Of course, that would be the proper venue for any acts or omissions at FCI Loretto. But that creates another problem, because it would not be where the acts or omissions at FCI Petersburg or FCI Danbury occurred. To be sure, there is precedent for severing claims and sending them to different forums. See, e.g., Pinson v. DOJ, 74 F. Supp. 3d 283, 288 (D.D.C. 2014). Normally, though, that is a disfavored option. See Sierra Club v. Johnson, 623 F. Supp. 2d 31, 38 (D.D.C. 2009) ("[T]ransferring all of the claims to the same forum assures that they will be heard together, preventing the unnecessary expenditure of judicial and party resources that would otherwise occur if the claims were heard in multiple judicial districts.").
Here, though, the Court is between a rock and a hard place. Sending all the claims to the same forum would not be entirely fair, since it may not be the correct venue for all his claims. So the fairest transfer option would be splitting the case three ways, but that option greatly increases "expenditure of judicial and party resources," including for Sanchez-Mercedes. Id. Ultimately, then, dismissing the case—and letting Sanchez-Mercedes decide what venue or venues he wants to pursue, if any—strikes the best balance. Accord Jones v. Kane, No. 18-cv-612 (RDM), 2020 WL 977970, at *3 (D.D.C. Feb. 28, 2020).
In sum, three reasons strongly favor dismissal here: the substantive problems with Sanchez-Mercedes's FTCA claims, the existence of a previous, similar suit in which he had the benefit of counsel, and questions about where and how transfer should occur. These factors overcome any general preference for transfer, see Sinclair, 711 F.2d at 293-94, and any presumption of transfer for pro se plaintiffs, see Fam, 236 F. Supp. 3d at 408. Transfer here is not "in the interest of justice." Thus, insofar as Sanchez-Mercedes raises FTCA claims against the United States, the Court will dismiss them for improper venue and will not transfer any. See 28 U.S.C. §§ 1402(b), 1406(a).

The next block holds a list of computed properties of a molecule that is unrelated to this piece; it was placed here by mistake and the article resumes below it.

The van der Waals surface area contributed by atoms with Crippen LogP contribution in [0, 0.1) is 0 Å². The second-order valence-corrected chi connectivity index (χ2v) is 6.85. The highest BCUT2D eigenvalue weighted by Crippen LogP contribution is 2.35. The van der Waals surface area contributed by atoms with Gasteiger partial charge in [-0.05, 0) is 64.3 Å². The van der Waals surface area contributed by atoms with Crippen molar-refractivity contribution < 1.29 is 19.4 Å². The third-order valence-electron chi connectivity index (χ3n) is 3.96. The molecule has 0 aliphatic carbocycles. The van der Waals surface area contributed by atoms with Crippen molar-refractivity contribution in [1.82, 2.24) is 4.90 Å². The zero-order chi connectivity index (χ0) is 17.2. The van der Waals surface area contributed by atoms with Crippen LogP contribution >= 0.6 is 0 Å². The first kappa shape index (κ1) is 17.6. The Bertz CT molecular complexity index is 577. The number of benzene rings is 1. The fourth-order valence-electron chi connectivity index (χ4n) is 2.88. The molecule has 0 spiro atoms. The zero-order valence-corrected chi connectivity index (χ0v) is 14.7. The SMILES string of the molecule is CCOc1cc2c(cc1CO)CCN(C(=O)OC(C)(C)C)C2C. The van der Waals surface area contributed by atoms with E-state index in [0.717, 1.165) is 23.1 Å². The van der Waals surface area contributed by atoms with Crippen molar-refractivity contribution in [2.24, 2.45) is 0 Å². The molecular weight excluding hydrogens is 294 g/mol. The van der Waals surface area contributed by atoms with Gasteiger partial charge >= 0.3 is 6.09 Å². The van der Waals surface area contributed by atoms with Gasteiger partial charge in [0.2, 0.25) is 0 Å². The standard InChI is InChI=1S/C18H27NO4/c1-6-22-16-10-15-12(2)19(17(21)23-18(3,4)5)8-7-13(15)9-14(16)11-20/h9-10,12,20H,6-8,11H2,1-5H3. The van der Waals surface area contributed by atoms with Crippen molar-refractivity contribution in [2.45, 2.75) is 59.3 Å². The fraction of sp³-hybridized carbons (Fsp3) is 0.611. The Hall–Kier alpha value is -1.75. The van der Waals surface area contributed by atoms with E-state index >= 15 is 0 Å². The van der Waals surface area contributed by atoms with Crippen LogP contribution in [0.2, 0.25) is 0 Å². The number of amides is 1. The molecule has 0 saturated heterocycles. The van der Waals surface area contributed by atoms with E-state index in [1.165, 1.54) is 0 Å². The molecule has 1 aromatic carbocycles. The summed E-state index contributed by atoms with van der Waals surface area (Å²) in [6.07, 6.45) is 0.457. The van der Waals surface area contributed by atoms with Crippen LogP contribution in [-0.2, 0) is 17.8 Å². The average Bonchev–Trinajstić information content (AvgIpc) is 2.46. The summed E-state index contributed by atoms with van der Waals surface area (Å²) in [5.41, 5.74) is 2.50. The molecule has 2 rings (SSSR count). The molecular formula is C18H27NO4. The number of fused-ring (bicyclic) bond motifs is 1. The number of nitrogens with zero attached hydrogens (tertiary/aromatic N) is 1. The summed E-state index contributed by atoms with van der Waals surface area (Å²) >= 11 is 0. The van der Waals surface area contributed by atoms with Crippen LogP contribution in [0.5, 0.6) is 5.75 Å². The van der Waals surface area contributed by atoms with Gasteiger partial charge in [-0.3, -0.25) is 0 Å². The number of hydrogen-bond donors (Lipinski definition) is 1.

Next up are any Bivens claims that Sanchez-Mercedes asserts. These claims seek damages against federal officials—in their individual capacities—for alleged constitutional violations. See Carlson v. Green, 446 U.S. 14, 16, 21 (1980). But "Bivens claims are not available against federal agencies." Abdelfattah v. DHS, 787 F.3d 524, 534 (D.C. Cir. 2015). So the only relevant defendants here are the individual defendants: Patterson—the officer who allegedly confiscated Sanchez-Mercedes's cane—and Wilson, the warden of FCI Petersburg.
A plaintiff can simultaneously maintain Bivens claims alongside FTCA claims, at least at the outset of litigation. See Carlson, 446 U.S. at 20 (noting that "Congress views [the] FTCA and Bivens as parallel, complementary causes of action").
The Government argues—and the Court agrees—that the Court lacks personal jurisdiction over Patterson and Wilson in their individual capacities. Defs.' Mot. at 21-22. Sanchez-Mercedes has the burden of establishing a basis for personal jurisdiction. Crane, 894 F.2d at 456. In assessing whether it has personal jurisdiction over a non-resident, the Court "must first examine whether jurisdiction is applicable under the state's long-arm statute." GTE New Media Servs., Inc. v. BellSouth Corp., 199 F.3d 1343, 1347 (D.C. Cir. 2000). If yes, then the Court must determine "whether a finding of jurisdiction satisfies the constitutional requirements of due process." Id. Here, the first step is dispositive.
Insofar as the Complaint seeks damages under Bivens against Patterson and Wilson in their official capacities (or against the DOJ and the BOP), sovereign immunity applies, and the Court lacks subject matter jurisdiction over these claims. See Clark v. Library of Congress, 750 F.2d 89, 102-05 (D.C. Cir. 1984).
The Complaint does not allege that Wilson or Patterson is a resident of the District of Columbia. So the Court turns to D.C.'s long-arm statute. D.C. Code § 13-423. Since Sanchez-Mercedes's claims against Patterson and Wilson pertain to acts or omissions at FCI Petersburg—"outside the District of Columbia"—the relevant provision is § 13-423(a)(4). Forras v. Rauf, 812 F.3d 1102, 1107 (D.C. Cir. 2016). By its plain language, this provision has two requirements: (1) a "tortious injury in the District of Columbia"; and (2) that the defendant "regularly does or solicits business, engages in any other persistent course of conduct, or derives substantial revenue from goods used or consumed, or services rendered, in the District of Columbia." D.C. Code § 13-423(a)(4); see Forras, 812 F.3d at 1107-08.